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71 Md. L. Rev. 21 (2011-2012)
Thirteenth Amendment, Interest Convergence, and the Badges and Incidents of Slavery

handle is hein.journals/mllr71 and id is 23 raw text is: THE THIRTEENTH AMENDMENT, INTEREST CONVERGENCE,
The Thirteenth Amendment was intended to eliminate the insti-
tution and legacy of slavery. Having accomplished the former, the
Amendment has rarely been extended to the latter. The Thirteenth
Amendment's full scope therefore remains unrealized.
This Article explores the gap between the Thirteenth Amend-
ment's promise and its implementation. Drawing on Critical Race
Theory,' this Article argues that the relative underdevelopment of
Thirteenth Amendment doctrine is due in part to a lack of perceived
interest convergence in eliminating what the Amendment's framers
called the badges and incidents of slavery.' The theory of interest
convergence, in its strongest form, suggests that civil rights gains sel-
dom happen unless they are perceived as advancing, or at least not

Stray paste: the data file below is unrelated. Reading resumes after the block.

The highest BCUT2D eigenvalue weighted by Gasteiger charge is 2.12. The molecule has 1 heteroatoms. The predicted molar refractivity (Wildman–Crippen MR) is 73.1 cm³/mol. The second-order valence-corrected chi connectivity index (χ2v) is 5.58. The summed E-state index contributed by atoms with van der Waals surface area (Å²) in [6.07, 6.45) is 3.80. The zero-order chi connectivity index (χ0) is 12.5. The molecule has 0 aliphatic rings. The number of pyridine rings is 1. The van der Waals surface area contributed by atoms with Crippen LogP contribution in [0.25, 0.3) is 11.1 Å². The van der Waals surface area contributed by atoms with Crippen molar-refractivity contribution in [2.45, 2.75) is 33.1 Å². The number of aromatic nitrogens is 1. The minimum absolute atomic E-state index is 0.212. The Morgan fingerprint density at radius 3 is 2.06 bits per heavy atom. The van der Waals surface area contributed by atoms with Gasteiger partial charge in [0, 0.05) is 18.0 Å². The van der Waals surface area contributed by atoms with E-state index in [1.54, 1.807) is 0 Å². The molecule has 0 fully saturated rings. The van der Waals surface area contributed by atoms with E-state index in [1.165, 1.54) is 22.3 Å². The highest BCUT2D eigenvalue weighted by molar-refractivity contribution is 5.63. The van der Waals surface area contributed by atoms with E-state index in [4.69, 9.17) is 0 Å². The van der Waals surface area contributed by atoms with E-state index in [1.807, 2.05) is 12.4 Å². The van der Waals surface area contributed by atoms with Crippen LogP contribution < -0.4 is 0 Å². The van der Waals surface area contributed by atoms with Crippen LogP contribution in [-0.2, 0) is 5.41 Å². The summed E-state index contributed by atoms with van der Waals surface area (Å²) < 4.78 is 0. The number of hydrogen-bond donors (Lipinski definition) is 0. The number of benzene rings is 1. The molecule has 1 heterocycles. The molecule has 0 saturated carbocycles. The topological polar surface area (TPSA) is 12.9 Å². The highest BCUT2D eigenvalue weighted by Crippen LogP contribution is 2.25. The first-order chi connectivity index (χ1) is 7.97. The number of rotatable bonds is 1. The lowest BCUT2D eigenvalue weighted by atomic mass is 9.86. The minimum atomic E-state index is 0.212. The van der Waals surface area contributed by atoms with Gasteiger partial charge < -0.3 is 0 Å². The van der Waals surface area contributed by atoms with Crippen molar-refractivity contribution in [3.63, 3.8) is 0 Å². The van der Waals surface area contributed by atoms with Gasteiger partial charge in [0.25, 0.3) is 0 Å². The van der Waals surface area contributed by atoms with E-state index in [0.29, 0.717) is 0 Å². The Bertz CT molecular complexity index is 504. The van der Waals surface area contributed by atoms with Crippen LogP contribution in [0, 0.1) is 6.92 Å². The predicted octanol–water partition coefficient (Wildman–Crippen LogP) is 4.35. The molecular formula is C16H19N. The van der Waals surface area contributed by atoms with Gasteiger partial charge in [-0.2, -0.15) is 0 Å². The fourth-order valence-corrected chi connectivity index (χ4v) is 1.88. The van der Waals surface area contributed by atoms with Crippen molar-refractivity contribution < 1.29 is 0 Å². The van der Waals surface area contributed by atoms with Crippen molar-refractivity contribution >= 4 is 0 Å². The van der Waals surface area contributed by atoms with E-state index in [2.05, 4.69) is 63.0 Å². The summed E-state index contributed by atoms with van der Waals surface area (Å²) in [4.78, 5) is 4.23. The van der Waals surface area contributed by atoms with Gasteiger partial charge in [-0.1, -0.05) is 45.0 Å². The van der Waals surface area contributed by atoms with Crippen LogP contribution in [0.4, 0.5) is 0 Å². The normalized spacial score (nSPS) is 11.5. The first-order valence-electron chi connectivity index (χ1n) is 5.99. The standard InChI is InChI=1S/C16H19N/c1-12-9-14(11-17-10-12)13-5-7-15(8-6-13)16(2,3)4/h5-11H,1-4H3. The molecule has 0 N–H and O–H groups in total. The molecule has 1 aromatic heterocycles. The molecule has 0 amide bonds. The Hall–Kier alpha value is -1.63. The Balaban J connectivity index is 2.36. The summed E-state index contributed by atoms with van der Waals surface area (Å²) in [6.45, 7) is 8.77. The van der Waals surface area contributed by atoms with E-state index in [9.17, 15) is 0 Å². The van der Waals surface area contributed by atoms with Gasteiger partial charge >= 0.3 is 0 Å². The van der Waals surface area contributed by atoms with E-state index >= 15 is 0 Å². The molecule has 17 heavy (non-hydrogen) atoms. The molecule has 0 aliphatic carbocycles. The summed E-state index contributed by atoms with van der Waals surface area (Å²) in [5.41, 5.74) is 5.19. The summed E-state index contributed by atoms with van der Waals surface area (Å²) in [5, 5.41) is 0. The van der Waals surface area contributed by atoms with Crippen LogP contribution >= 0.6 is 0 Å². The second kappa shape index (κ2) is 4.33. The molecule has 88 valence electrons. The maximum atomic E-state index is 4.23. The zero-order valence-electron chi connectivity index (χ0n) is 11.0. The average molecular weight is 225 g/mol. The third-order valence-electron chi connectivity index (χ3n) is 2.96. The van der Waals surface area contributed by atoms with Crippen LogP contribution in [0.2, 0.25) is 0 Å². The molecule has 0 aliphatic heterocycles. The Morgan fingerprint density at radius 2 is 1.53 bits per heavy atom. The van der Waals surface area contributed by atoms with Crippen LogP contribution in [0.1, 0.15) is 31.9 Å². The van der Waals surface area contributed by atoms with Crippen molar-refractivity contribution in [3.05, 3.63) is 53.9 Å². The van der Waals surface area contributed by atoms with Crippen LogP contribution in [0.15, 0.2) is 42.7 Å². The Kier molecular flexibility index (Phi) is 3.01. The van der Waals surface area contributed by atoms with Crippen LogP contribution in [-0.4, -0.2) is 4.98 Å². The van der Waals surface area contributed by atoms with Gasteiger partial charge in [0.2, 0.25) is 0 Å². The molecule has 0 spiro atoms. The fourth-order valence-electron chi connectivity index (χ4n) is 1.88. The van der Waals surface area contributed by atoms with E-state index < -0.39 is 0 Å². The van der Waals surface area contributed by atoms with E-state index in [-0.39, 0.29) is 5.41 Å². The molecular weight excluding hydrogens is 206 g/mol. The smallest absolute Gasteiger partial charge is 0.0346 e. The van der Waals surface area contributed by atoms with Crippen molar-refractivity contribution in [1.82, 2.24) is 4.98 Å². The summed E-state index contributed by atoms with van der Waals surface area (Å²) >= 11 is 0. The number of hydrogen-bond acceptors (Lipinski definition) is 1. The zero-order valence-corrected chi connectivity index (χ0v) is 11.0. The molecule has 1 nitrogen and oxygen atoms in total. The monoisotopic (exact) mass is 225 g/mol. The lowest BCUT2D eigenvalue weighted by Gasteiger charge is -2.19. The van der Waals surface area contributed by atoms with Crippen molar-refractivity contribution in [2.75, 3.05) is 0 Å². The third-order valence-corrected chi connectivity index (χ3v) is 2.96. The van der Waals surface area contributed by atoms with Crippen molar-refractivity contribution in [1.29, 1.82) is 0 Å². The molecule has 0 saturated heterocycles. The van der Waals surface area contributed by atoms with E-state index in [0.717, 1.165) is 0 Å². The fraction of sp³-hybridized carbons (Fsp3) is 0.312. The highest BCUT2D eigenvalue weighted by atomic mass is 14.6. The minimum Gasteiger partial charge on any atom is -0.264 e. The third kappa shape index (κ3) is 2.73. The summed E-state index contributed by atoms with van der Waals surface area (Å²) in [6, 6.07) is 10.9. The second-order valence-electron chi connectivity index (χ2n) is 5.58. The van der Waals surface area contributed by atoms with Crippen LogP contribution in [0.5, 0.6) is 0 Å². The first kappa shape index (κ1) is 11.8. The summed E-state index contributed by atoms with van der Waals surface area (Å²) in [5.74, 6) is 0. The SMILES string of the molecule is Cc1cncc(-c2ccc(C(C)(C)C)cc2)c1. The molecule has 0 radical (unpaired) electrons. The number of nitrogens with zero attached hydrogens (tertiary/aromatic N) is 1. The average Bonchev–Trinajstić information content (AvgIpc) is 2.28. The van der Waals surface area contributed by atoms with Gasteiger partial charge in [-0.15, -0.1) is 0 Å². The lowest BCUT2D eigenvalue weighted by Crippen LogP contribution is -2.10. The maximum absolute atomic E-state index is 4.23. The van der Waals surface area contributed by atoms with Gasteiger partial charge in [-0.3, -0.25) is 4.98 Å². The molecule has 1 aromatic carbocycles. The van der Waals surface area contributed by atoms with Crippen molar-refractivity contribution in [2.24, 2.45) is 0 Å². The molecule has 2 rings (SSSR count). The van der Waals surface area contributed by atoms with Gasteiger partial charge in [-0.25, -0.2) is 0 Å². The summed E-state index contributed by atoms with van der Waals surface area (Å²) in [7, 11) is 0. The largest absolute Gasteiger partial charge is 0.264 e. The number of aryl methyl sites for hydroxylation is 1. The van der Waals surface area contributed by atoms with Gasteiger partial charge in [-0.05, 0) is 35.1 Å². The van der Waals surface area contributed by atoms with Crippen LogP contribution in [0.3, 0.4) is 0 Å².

hindering, the material interests of dominant groups.
Part II of this Article will explain the theory of interest conver-
gence and analyze major Thirteenth Amendment cases through an
interest convergence prism. This Part contends that the cases in
which courts have been receptive to badges and incidents of slavery
Copyright @ 2011 by William M. Carter,Jr.
Professor of Law, Temple University Beasley School of Law. I would like to acknowl-
edge the Clifford Scott Green Research Fund in Law for its generous support. This Article
benefited greatly from the comments and critiques I received at the University of Maryland
Francis King Carey School of Law's Constitutional Law Schmooze, and at a faculty work-
shop at the Elon University School of Law. I also thank Jonathan Mayer for his research
assistance. This Article is dedicated to the memory of Professor Derrick Bell, whose scho-
larship, courage, and uncompromising pursuit of social justice will be sorely missed. This
Article builds upon his insights and, I hope, extends them in some small way.
1. Broadly defined, Critical Race Theory is a collection of themes aimed at studying
and transforming the relationship among race, racism, and power .... Unlike traditional
civil rights [theory], critical race theory questions the very foundations of the liberal order,
including equality theory, legal reasoning, Enlightenment rationalism, and neutral prin-
2. See infra Part III. For a discussion of the Amendment's legislative history, see general-
ly William M. Carter, Jr., Race, Rights, and the Thirteenth Amendment: Defining the Badges and
Incidents of Slavery, 40 U.C. DAVIS L. REV. 1311 (2007) [hereinafter Carter, Race, Rights, and
the Thirteenth Amendment].


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